Last year's peer review of Health Sciences North was a much-needed “kick in the pants,” according to the hospital's senior vice-president.
The peer review, ordered by the North East Local Health Integration Network and led by Hamilton Health Sciences CEO Murray Martin, examined persistent issues at the hospital, namely its high alternate level of care (ALC) patient rate.
Joe Pilon said the hospital and partners such as the North East Community Care Access Centre (CCAC) had come up with ideas of how to solve these issues in the past, but had never really executed them.
“In trying to figure this out, we had all kinds of good ideas, and we never just sat down and said 'Let's do it,'” said Pilon. “We got that little kick in the pants and kind of said 'Let's do it.' Everybody got together and did it.”
He said there is “no perfect answer” to issues affecting the health-care system.
“We have to try things, and if they're not working, then try something new and change it a little,” Pilon said.
Of the 55 recommendations outlined in the peer review report, 41 are specific to Health Sciences North (HSN).
Of those 41 recommendations, 28 have been completed, nine will be completed by April 1, and the last four will be ongoing work, Pilon told the hospital's board of directors at their Jan. 8 meeting.
There have been improvements in many aspects of the hospital's operations due to the implementation of these recommendations, he said.
The total number of ALC patients at the hospital, including those at the former Memorial Hospital site, have been reduced from 133 in September to 78 in December.
These numbers have dropped, in part, because the hospital has followed a recommendation to designate fewer patients as being destined for long-term care, and sending them home with enhanced home care supports instead.
The designation for these types of patients has dropped from five per week before the peer review to less than two per week.
Another reason for the drop in ALC numbers is that Health Sciences North is actually going against one of the peer review recommendations and closing the ALC unit at Memorial by Jan. 27.
There are currently 14 patients in the unit, which has a capacity of 30.
Murray had recommended the hospital consider keeping the unit open until next fall, but the hospital said it couldn't afford to do so because the cost of maintaining factored into HSN's budgetary concerns.
In trying to figure this out, we had all kinds of good ideas, and we never just sat down and 'Let's do it.'
senior vice-president, Health Sciences North
Another peer recommendation was reducing the amount of time all patients spend in the hospital. Pilon said the hospital has always met the benchmarked expected length of stay.
However, Murray suggested the hospital reduce the length of stay at the hospital to 90 per cent of what's expected. The hospital actually exceeded this recommendation, reaching 86 per cent of the expected length of stay in October.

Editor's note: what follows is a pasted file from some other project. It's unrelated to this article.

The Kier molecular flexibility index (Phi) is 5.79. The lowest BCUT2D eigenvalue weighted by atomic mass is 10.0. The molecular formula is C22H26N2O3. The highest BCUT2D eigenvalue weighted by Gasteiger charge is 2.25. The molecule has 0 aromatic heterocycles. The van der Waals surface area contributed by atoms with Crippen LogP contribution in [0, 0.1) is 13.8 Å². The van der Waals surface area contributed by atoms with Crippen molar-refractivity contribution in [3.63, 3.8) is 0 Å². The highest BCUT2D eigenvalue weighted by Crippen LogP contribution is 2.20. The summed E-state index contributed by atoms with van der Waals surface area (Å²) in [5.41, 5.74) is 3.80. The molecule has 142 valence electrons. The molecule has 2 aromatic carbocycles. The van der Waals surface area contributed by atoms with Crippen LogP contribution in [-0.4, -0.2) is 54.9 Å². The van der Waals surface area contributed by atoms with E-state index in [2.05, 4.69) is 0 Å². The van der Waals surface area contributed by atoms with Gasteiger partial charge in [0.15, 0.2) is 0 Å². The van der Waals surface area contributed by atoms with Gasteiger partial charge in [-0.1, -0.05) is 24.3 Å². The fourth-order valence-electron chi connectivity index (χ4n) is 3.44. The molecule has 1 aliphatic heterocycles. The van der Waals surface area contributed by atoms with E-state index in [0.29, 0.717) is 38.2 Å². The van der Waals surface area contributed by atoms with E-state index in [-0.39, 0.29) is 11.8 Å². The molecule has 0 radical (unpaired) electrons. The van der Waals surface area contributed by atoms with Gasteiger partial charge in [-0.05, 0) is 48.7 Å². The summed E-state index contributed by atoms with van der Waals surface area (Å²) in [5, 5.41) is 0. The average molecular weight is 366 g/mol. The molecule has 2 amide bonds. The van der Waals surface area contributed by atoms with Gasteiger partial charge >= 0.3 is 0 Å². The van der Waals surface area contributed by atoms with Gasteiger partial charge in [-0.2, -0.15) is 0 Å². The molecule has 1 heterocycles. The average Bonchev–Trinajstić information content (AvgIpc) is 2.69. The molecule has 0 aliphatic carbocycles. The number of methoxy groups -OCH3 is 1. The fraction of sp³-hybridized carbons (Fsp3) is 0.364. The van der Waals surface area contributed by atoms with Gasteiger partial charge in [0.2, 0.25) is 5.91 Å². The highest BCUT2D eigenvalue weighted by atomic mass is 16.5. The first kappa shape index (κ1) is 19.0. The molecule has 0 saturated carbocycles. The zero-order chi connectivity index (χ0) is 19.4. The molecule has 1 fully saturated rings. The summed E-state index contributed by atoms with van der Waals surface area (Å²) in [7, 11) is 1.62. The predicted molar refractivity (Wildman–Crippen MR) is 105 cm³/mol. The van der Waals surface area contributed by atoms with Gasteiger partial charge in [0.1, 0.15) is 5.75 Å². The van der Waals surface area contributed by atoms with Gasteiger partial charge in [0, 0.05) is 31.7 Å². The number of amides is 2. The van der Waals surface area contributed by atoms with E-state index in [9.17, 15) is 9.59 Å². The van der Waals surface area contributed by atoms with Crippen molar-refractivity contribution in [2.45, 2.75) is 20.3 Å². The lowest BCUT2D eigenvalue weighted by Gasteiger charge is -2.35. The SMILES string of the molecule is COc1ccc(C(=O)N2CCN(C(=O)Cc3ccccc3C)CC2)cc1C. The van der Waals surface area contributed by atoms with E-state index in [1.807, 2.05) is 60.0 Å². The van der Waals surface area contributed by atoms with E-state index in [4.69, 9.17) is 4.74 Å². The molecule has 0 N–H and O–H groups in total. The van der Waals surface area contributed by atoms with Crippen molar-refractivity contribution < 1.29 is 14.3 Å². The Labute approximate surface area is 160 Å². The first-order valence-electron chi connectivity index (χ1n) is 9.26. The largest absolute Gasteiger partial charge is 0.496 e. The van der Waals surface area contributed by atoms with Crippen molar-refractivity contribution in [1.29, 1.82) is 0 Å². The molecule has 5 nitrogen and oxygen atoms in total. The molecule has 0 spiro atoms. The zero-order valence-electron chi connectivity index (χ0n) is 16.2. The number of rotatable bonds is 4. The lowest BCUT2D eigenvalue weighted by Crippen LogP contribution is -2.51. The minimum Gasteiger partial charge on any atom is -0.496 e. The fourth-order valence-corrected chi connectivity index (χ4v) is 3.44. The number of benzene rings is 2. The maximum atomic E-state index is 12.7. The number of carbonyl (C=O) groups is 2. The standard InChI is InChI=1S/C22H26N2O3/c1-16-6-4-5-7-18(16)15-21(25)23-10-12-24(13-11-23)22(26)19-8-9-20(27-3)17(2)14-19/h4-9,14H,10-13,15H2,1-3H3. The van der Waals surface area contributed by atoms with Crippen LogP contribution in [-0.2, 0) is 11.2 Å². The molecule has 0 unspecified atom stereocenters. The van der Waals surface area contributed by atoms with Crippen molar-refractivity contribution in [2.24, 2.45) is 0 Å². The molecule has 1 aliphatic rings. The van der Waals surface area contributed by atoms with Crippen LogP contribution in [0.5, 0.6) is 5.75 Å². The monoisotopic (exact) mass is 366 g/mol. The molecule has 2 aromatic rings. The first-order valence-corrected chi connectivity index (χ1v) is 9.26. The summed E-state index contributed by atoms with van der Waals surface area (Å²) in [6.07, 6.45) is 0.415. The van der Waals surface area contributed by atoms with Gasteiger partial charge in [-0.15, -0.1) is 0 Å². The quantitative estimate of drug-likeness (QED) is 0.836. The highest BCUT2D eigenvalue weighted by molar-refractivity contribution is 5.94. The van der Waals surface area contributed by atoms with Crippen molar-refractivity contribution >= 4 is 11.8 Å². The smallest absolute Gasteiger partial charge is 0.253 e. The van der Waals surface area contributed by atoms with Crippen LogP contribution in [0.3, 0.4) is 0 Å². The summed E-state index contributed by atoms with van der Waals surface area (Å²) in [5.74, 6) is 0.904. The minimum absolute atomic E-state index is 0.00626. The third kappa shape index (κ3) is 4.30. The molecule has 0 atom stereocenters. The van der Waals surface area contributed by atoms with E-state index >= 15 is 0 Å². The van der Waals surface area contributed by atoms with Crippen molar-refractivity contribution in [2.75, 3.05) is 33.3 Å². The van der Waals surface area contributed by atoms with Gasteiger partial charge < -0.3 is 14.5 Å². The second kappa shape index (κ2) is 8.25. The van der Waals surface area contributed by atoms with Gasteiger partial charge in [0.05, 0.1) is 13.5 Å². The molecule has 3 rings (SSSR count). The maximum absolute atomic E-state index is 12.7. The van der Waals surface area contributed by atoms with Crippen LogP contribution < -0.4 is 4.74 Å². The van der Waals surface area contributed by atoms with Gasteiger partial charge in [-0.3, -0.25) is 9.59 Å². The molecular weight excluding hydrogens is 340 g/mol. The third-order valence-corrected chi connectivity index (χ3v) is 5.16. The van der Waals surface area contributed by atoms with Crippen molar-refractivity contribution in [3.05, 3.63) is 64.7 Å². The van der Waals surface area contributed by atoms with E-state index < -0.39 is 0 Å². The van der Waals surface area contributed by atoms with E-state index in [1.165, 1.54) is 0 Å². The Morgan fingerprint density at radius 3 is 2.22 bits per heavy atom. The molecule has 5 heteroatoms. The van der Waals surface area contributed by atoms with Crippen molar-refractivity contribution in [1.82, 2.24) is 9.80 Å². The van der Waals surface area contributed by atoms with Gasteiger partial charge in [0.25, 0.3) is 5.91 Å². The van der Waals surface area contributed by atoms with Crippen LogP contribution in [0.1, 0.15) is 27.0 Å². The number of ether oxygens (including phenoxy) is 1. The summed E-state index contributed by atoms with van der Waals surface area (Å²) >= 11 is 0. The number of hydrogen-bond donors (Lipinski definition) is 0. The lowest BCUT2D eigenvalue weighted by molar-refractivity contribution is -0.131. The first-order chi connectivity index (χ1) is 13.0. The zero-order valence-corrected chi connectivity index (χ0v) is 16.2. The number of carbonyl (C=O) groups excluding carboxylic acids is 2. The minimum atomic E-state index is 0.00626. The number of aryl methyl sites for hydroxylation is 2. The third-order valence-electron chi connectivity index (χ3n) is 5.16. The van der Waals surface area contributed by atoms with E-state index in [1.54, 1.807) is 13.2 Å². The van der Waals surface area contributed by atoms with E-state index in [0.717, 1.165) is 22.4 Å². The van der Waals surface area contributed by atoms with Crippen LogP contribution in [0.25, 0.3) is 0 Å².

Pilon said these actions have resulted in a significant improvement in emergency room wait times in November and December.
He did say, however, he's concerned about the impact the city's current influenza outbreak could have. Pilon said the flu isn't currently affecting the hospital, but officials are monitoring the situation.
“Any kind of an influenza outbreak that requires hospital admissions, that's something we're always kind of concerned about.”
As part of the hospital's attempt to avoid admissions, over the last few years they've been creating ambulatory programs for patients.
At the suggestion of Murray, HSN is reviewing its ambulatory care programs for such criteria as whether a certain program supports the hospital's strategic direction; reduces length of stay or prevents admission or readmission; contributes to teaching or research; does not duplicate services provided elsewhere in the community; and is supported by provincial funding.
HSN and the CCAC are also working together to revise their joint discharge process, another of Murray's recommendations.
The peer review also pinpointed the surgical program and food services as two areas that were contributing to the hospital's budget woes.
At one point in 2012, the hospital had been providing more surgeries than were funded. Pilon said HSN has now implemented block closures to achieve budgeted volumes and eliminate the deficit.
As well, an external review of the hospital's food services revealed a high percentage of food waste. From the review, HSN cited portions that are too large, high bulk-food costs, high inventories and delivery delays as being key elements of waste.
Pilon did not mention taste or food quality as a contributing factor.
The goal is to reduce food costs by almost 20 per cent, from $8.11 per patient day to $7.11 per patient per day.
The food services review also suggested food services be centralized to the Ramsey Lake Health Centre and a business case be developed for moving washing services to this site as well.
The long and the short of it, the peer review has been helpful, Pilon said.
“They did it in a very nice way of just exploring with us and of encouragement. It kind of reinforced that leadership is OK ... It was a positive experience, and we've had very positive results.”